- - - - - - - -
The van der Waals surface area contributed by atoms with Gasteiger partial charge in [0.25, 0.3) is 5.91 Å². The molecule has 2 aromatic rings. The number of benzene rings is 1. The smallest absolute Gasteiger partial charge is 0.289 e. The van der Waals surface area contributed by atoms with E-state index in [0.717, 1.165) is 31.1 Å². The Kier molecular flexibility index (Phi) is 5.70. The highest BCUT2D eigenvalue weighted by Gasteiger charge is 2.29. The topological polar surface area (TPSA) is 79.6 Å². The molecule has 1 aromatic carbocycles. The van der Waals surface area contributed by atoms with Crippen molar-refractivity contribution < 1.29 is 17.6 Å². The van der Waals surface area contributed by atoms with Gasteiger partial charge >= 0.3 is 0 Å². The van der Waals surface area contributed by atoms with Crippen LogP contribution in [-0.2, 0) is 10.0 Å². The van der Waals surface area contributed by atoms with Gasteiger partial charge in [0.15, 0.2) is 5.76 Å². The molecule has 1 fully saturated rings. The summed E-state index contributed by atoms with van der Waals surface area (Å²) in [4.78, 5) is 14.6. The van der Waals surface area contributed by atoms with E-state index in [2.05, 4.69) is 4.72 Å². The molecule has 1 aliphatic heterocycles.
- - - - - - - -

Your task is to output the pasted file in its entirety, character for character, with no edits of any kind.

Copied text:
The van der Waals surface area contributed by atoms with Gasteiger partial charge in [0.25, 0.3) is 5.91 Å². The molecule has 2 aromatic rings. The number of benzene rings is 1. The smallest absolute Gasteiger partial charge is 0.289 e. The van der Waals surface area contributed by atoms with E-state index in [0.717, 1.165) is 31.1 Å². The Kier molecular flexibility index (Phi) is 5.70. The highest BCUT2D eigenvalue weighted by Gasteiger charge is 2.29. The topological polar surface area (TPSA) is 79.6 Å². The molecule has 1 aromatic carbocycles. The van der Waals surface area contributed by atoms with Crippen molar-refractivity contribution < 1.29 is 17.6 Å². The van der Waals surface area contributed by atoms with Gasteiger partial charge >= 0.3 is 0 Å². The van der Waals surface area contributed by atoms with Crippen LogP contribution in [-0.2, 0) is 10.0 Å². The van der Waals surface area contributed by atoms with Gasteiger partial charge in [0.15, 0.2) is 5.76 Å². The molecule has 1 fully saturated rings. The summed E-state index contributed by atoms with van der Waals surface area (Å²) in [4.78, 5) is 14.6. The van der Waals surface area contributed by atoms with E-state index in [2.05, 4.69) is 4.72 Å². The molecule has 1 aliphatic heterocycles.